By Thomas Baganineza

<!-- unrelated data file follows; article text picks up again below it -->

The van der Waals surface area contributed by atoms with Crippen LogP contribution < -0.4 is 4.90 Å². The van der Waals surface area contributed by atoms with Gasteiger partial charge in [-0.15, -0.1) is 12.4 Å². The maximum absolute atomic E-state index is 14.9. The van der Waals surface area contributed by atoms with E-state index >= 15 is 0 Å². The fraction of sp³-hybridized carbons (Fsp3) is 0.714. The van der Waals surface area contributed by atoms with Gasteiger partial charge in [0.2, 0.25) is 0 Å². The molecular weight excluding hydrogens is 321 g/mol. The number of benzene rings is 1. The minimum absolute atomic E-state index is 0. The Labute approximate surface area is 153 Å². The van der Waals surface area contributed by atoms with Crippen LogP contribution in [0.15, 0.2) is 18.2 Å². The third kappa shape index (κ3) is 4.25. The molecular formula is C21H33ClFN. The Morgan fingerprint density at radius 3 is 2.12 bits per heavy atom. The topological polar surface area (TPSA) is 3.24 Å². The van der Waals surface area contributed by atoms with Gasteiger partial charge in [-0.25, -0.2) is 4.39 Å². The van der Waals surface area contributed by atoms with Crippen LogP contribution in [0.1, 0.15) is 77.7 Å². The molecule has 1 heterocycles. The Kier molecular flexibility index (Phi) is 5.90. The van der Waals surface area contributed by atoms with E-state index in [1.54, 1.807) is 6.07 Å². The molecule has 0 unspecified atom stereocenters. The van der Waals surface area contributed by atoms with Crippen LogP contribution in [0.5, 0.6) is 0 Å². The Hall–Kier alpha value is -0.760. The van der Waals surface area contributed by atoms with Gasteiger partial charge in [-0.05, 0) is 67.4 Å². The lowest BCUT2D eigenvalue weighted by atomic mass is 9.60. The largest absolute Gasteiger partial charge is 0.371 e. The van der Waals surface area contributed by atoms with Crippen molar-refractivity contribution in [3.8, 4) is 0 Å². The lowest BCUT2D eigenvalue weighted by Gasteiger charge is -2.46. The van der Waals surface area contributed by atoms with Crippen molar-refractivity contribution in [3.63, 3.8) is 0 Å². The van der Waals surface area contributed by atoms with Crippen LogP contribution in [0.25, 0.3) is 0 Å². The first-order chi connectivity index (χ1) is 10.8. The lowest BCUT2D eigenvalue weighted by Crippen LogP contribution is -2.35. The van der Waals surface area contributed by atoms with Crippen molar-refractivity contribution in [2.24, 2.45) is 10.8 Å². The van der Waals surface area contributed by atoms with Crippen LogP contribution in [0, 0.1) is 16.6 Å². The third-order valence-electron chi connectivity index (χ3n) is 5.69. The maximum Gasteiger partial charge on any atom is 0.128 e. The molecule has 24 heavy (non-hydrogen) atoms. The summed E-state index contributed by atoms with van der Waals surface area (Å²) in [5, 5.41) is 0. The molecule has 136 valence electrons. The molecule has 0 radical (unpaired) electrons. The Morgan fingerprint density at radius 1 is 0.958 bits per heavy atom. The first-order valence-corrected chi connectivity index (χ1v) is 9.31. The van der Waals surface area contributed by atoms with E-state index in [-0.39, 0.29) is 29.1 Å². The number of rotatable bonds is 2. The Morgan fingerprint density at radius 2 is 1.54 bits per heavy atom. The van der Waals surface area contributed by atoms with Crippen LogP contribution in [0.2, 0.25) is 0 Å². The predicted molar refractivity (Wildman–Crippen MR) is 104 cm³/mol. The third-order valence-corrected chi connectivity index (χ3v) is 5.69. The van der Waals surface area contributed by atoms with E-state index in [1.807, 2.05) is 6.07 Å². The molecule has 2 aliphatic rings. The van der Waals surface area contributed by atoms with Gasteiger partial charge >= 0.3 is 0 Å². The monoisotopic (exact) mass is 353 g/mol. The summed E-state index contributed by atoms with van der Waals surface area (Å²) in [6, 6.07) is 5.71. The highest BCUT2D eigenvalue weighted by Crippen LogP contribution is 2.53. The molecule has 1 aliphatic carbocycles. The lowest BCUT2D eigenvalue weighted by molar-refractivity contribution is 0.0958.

Politics isn’t necessarily a dirty game; dirty politicians play dirty politics and clean politicians play clean. But obviously politics is a game, and a gamble. It’s the real opium of the masses — not religion, as the saying goes. There is often a thin line between politicians and magicians. Both are driven by the quest for power, publicity, and control. They both draw their strength from the numbers of people who follow them. They both promise miracles and wonders they will perform at all costs. Is it true that the world demands and expects too much from politicians Can we really trust world leaders to give us peace? Much of what we see and hear from them is sabre-rattling, war rhetoric, bullying, cyber attacks, propaganda — the list goes on, and all for what? To reclaim the lost glory of empires and kingdoms long since fallen? There’s a ring of truth to the saying that politicians will shake your hand while campaigning to be elected, then shake your confidence once they get what they wanted. That’s why I don’t believe the Nobel Peace Prize should be given to politicians. Instead, such powerful recognition should be given to the peace-loving leaders from all major religions in the world. As far as global peace is concerned, we shouldn’t expect so much from politicians. It is high time the world turned to other leaders for a lasting global peace. More than two-thirds of world’s population are religious. Christianity, Islam, Hinduism, Buddhism, Sikhism, Judaism, Baha’ism, Confucianism, Jainism and Shintoism are rated as top ten organised religions of the world. Many leaders from these faiths are tireless in promoting peace and conflict resolution, and should be recognised for it. However, if religions fight among themselves, how are they going to convince the rest of the world, including atheists and sceptics, that peace is real and can be achieved here on earth? Religion is a lot like food. If you don’t eat what I eat, why should we be enemies? I eat what I like and you eat what you like, full stop. We don’t need to fight because of the people or things or ideas we love. We should grow up and understand that life is simple and we shouldn’t complicate it. Religion should make things easier, not burdensome. I don’t comment on other people’s religions; I can only speak about my own faith and allow others to tell me about theirs. And I don’t need to doubt them or think that I am better than them. Religious people have a great opportunity to work for peace and promote it. After all, blessed are peacemakers for they will be called the children of God. Thomas Baganineza is director at TugOfHope.org, a think tank focused on peace building, climate change and humanitarian crises.